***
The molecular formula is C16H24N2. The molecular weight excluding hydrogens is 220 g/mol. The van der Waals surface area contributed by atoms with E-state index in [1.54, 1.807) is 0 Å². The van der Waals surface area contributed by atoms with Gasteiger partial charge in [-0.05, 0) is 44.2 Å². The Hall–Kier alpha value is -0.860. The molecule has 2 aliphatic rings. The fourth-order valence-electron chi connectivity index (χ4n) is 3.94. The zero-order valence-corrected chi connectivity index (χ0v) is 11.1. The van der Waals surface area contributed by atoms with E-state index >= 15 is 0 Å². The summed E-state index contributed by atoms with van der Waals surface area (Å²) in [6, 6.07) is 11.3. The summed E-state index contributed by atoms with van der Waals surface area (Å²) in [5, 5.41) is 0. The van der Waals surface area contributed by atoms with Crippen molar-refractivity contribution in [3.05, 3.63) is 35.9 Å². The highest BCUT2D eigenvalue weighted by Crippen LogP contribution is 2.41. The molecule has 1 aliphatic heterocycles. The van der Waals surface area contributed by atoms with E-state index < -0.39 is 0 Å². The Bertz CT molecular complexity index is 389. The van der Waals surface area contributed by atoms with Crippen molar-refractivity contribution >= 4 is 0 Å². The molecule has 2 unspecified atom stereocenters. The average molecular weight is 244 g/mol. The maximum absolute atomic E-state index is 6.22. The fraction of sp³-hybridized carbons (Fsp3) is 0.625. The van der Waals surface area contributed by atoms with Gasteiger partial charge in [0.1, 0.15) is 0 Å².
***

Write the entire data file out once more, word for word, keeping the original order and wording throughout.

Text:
The molecular formula is C16H24N2. The molecular weight excluding hydrogens is 220 g/mol. The van der Waals surface area contributed by atoms with E-state index in [1.54, 1.807) is 0 Å². The van der Waals surface area contributed by atoms with Gasteiger partial charge in [-0.05, 0) is 44.2 Å². The Hall–Kier alpha value is -0.860. The molecule has 2 aliphatic rings. The fourth-order valence-electron chi connectivity index (χ4n) is 3.94. The zero-order valence-corrected chi connectivity index (χ0v) is 11.1. The van der Waals surface area contributed by atoms with E-state index >= 15 is 0 Å². The summed E-state index contributed by atoms with van der Waals surface area (Å²) in [6, 6.07) is 11.3. The summed E-state index contributed by atoms with van der Waals surface area (Å²) in [5, 5.41) is 0. The van der Waals surface area contributed by atoms with Crippen molar-refractivity contribution in [3.05, 3.63) is 35.9 Å². The highest BCUT2D eigenvalue weighted by Crippen LogP contribution is 2.41. The molecule has 1 aliphatic heterocycles. The van der Waals surface area contributed by atoms with E-state index < -0.39 is 0 Å². The Bertz CT molecular complexity index is 389. The van der Waals surface area contributed by atoms with Crippen molar-refractivity contribution >= 4 is 0 Å². The molecule has 2 unspecified atom stereocenters. The average molecular weight is 244 g/mol. The maximum absolute atomic E-state index is 6.22. The fraction of sp³-hybridized carbons (Fsp3) is 0.625. The van der Waals surface area contributed by atoms with Gasteiger partial charge in [0.1, 0.15) is 0 Å².